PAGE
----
The Pakistani media and the caretaker government can shout from the roof tops that Pakistan’s economy is doing better as current account deficit is ‘shrinking’ and FDI inflows are ‘increasing’. However, the reality is that the economy remains in the doldrums and such statements are misleading and problematic.
The mainstream media is full of articles that as per the State Bank, Pakistan posted a current account surplus of $397 million in December 2023, for the second consecutive month, that helped it contain the six-month deficit to $831 million, down from $3.6 billion during the same period in the last fiscal. Similarly, FDI inflows have risen by 35 percent to $863 million from $640 million in the same period.
As an editorial in Dawn noted, “these are welcome developments in these times of economic crises and pain. But how sustainable are these small mercies? Will they help the economy grow and create jobs, and end our balance-of-payments troubles? The improvement in the current account is primarily the outcome of the temporary ‘emergency’ measures being implemented by the government to restrict imports. The hike in export revenues and an upswing in home remittances and FDI in December helped the country pull off the surplus. Yet the upturn in these areas, though welcome, is negligible, and does not represent a steady trend.”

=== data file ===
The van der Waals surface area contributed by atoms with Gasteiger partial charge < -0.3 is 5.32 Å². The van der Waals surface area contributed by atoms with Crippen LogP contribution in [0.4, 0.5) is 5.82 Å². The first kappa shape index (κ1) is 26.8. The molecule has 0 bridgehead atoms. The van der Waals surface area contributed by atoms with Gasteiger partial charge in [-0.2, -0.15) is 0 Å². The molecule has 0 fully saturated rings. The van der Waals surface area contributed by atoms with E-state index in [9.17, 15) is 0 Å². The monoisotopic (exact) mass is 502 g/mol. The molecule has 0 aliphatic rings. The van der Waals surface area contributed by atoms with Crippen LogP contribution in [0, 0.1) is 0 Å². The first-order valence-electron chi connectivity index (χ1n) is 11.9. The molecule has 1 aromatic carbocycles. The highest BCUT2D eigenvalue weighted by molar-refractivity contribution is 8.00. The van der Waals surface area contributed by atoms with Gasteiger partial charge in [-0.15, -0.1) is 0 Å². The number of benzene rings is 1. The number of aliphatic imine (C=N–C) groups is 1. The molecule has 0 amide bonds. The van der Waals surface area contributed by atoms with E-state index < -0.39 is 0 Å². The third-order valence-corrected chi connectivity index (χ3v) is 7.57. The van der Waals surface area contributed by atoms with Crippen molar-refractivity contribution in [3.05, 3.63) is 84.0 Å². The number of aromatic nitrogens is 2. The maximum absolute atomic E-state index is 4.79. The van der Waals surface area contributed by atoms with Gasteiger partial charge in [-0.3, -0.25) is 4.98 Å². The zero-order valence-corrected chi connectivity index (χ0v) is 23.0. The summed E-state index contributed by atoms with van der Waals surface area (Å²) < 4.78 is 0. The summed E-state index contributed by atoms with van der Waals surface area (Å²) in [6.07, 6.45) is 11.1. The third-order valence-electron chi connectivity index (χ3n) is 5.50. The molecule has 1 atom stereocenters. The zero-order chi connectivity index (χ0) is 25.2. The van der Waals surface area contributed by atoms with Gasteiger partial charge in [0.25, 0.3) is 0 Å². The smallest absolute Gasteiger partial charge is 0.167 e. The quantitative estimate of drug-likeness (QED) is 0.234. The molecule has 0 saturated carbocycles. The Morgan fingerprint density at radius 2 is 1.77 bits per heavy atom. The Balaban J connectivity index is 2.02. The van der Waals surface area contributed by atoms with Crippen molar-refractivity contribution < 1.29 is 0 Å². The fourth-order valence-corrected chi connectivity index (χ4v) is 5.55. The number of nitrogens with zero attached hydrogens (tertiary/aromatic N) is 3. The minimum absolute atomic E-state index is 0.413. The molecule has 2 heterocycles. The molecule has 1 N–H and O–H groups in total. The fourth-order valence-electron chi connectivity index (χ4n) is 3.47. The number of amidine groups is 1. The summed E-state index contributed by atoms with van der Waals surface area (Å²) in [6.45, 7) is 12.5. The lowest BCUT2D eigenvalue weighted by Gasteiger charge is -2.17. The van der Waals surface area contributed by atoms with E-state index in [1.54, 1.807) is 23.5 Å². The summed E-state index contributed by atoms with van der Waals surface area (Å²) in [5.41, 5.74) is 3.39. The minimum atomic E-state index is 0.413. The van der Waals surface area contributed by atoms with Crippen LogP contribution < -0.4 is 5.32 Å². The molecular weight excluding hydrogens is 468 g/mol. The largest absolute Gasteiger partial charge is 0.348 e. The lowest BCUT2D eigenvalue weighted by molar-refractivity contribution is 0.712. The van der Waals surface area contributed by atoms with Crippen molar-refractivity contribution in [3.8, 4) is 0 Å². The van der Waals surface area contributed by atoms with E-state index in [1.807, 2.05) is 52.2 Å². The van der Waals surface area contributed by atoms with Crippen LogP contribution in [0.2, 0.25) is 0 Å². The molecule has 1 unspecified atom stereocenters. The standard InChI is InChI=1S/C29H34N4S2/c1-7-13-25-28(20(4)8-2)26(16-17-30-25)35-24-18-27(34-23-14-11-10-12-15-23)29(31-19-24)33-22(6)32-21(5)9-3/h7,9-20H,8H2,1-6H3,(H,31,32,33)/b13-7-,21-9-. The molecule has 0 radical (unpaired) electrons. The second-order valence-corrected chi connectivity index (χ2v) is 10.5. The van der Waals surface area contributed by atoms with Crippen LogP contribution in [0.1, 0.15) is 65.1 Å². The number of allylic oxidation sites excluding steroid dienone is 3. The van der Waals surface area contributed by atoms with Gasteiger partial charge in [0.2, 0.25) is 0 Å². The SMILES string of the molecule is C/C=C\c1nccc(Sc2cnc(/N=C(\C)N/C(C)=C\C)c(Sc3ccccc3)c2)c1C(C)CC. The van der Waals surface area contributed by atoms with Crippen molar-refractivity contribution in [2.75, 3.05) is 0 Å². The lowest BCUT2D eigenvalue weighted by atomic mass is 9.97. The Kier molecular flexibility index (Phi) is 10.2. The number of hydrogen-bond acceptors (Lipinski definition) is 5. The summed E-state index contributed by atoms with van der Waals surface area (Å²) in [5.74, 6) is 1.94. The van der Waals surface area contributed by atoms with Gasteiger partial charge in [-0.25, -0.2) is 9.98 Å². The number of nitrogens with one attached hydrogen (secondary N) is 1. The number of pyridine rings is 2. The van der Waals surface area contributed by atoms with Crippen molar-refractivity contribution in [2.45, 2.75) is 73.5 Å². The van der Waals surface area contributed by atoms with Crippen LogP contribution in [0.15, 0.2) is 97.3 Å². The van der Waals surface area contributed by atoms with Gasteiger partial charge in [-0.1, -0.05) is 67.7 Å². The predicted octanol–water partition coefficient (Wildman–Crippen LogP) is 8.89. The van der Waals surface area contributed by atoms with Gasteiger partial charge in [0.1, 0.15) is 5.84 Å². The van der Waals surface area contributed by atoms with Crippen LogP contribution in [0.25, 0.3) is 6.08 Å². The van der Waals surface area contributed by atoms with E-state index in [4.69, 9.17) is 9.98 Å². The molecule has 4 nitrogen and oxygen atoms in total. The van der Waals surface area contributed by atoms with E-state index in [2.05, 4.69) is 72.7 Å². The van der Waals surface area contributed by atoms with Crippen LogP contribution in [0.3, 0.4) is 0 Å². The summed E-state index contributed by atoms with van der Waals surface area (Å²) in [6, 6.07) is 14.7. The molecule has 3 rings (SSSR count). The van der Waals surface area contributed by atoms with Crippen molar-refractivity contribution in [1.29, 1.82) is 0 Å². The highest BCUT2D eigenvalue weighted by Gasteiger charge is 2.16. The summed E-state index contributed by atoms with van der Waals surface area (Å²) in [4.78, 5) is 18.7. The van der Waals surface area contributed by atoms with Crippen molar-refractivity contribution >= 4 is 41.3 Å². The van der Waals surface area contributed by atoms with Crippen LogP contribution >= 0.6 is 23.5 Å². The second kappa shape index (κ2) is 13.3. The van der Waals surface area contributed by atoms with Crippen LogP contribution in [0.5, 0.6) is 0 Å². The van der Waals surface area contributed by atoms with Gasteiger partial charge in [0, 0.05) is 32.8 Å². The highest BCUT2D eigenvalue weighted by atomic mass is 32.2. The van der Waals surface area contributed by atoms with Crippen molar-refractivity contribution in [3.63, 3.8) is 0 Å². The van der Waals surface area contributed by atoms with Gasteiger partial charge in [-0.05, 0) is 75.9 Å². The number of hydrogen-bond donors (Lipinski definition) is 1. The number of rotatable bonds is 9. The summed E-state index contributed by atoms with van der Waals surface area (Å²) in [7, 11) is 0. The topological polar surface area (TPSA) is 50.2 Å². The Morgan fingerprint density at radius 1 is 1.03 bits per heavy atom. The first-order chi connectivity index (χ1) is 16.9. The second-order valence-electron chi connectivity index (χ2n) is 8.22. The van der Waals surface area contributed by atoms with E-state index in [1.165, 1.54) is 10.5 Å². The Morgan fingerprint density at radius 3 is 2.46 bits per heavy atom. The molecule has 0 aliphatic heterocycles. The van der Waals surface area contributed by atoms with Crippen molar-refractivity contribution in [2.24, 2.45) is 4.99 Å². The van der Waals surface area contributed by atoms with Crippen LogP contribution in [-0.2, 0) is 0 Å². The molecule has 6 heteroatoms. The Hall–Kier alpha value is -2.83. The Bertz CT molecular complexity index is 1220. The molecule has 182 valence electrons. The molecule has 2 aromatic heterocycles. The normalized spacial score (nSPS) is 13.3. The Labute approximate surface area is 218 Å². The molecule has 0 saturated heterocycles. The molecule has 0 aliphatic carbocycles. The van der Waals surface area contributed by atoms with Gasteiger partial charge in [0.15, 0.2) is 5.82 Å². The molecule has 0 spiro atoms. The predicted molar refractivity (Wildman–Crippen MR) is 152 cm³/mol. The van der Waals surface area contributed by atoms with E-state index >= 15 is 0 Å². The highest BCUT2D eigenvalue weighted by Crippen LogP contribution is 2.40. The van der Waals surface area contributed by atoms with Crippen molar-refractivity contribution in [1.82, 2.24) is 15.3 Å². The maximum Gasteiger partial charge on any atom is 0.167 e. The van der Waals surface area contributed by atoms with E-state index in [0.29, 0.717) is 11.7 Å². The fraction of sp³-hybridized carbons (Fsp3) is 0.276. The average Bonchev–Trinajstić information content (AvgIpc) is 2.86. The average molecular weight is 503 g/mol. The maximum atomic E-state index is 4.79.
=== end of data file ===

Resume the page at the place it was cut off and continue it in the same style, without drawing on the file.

In conclusion, the Dawn warns “the economy is in the doldrums. The recent improvement, if we indeed see it as one, is an artificially constructed deviation from the normal, as our balance-of-payments woes are hardly far away from morphing into sovereign default. The economy contracted in the last fiscal year and growth projections for the ongoing one do not inspire much hope for the future. Exports are stagnating because of low productivity and reliance on one commodity, ie, textiles. Foreign investors here appear to have lost whatever little confidence they had and are departing. Local investors are not ready to invest either, at least not unless their ventures are subsidised. Remittances remain subdued. Poverty continues to rise, as does food insecurity. The population is growing rapidly, and the government has no money to provide education, clean drinking water, health facilities, or other public services. The world in general is done with our unwillingness to clean up our own house. It is frustrating to see the economic fortunes of a large country swing with the influx and exit of a couple of billion dollars from its economy. We have reached this point for a reason. We are here because our rent-seeking ruling elites are not invested in Pakistan’s future.”